“This meticulously researched and lucidly written volume is a must read for anyone interested in the history of Cincinnati and the surrounding region.”
Northern Kentucky Heritage
“Taylor has a good eye for social history and has effectively teased an important and compelling story out of a wide variety of sources. Among Taylor’s major interpretive innovations are ones that implicitly challenge the privileged place of the black church and the black elite in antebellum African American community studies.”
Roy E. Finkenbine, coeditor of Black Abolitionist Papers, 1830-1865
Nineteenth-century Cincinnati was northern in its geography, southern in its economy and politics, and western in its commercial aspirations. While those identities presented a crossroad of opportunity for native whites and immigrants, African Americans endured economic repression and a denial of civil rights, compounded by extreme and frequent mob violence. No other northern city rivaled Cincinnati’s vicious mob spirit.
Frontiers of Freedom follows the black community as it moved from alienation and vulnerability in the 1820s toward collective consciousness and, eventually, political self-respect and self-determination. As author Nikki M. Taylor points out, this was a community that at times supported all-black communities, armed self-defense, and separate, but independent, black schools. Black Cincinnati’s strategies to gain equality and citizenship were as dynamic as they were effective. When the black community united in armed defense of its homes and property during an 1841 mob attack, it demonstrated that it was no longer willing to be exiled from the city as it had been in 1829.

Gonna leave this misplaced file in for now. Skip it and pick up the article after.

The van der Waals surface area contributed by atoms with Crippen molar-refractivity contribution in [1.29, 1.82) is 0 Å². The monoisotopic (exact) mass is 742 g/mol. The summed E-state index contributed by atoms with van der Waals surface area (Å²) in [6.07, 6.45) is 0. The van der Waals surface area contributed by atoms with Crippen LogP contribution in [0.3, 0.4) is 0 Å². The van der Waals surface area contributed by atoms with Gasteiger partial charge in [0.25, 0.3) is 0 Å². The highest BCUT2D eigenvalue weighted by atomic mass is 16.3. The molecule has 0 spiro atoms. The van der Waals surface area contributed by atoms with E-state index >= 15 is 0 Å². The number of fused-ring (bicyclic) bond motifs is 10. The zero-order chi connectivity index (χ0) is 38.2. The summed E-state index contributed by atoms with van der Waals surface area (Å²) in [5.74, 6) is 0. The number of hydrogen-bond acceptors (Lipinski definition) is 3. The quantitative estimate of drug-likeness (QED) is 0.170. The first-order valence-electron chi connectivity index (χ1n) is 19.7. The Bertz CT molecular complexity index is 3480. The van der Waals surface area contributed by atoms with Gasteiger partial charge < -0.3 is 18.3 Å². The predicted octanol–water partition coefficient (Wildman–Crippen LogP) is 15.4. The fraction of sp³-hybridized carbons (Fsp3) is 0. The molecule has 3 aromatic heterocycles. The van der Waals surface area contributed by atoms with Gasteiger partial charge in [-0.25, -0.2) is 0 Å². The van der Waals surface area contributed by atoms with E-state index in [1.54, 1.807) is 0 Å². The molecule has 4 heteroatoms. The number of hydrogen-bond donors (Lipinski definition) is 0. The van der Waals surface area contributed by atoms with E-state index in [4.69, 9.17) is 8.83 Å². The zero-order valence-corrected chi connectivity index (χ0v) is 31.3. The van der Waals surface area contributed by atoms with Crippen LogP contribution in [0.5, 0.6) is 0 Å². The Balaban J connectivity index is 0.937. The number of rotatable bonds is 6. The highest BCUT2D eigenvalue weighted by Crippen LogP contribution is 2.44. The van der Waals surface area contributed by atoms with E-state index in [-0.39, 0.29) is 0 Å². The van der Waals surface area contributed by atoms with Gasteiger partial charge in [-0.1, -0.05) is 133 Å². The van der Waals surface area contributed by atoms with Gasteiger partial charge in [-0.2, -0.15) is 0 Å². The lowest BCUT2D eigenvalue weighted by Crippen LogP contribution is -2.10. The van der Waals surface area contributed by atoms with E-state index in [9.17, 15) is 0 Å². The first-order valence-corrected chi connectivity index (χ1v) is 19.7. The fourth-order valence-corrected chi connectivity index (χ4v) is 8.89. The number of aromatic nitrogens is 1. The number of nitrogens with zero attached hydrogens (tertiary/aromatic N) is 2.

Frontiers of Freedom chronicles alternating moments of triumph and tribulation, of pride and pain; but more than anything, it chronicles the resilience of the black community in a particularly difficult urban context at a defining moment in American history.
Nikki M. Taylor is a professor of African American history at Howard University. Her other books include Frontiers of Freedom: Cincinnati’s Black Community, 1802–1868 and America’s First Black Socialist: The Radical Life of Peter H. Clark. More info →
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Retail price: $32.95, S.
Release date: January 2005
328 pages · 6 × 9 in.
Release date: January 2005
The East St. Louis Race Riot and Black Politics
By Charles L. Lumpkins
On July 2 and 3, 1917, a mob of white men and women looted and torched the homes and businesses of African Americans in the small industrial city of East St. Louis, Illinois. When the terror ended, the attackers had destroyed property worth millions of dollars, razed several neighborhoods, injured hundreds, and forced at least seven thousand black townspeople to seek refuge across the Mississippi River in St. Louis, Missouri.
American History · History | African American · Illinois · Violence in Society · Law · Legal and Constitutional History · Race and Ethnicity · History | Modern | 20th Century · Americas · North America · African American Studies · United States · Midwest · History · American History, Midwest
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American History · Slavery and Slave Trade · Legal and Constitutional History · African American Studies · American Civil War · United States · American History, Midwest
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American Civil War · Slavery and Slave Trade · African American Studies · American History, Midwest · 19th century · Illinois · Race and Ethnicity · American History, Midwest
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Margaret Garner was a runaway slave who, when confronted with capture, slit the throat of her toddler daughter rather than have her face a life in slavery. Driven toward Madness probes slavery’s legacy of violence and trauma to capture her circumstances and her transformation from a murdering mother to an icon of tragedy and resistance.
American History · Slavery and Slave Trade · African American Studies · Legal and Constitutional History · 19th century · Women’s Studies · Ohio · History | African American · American History, Midwest
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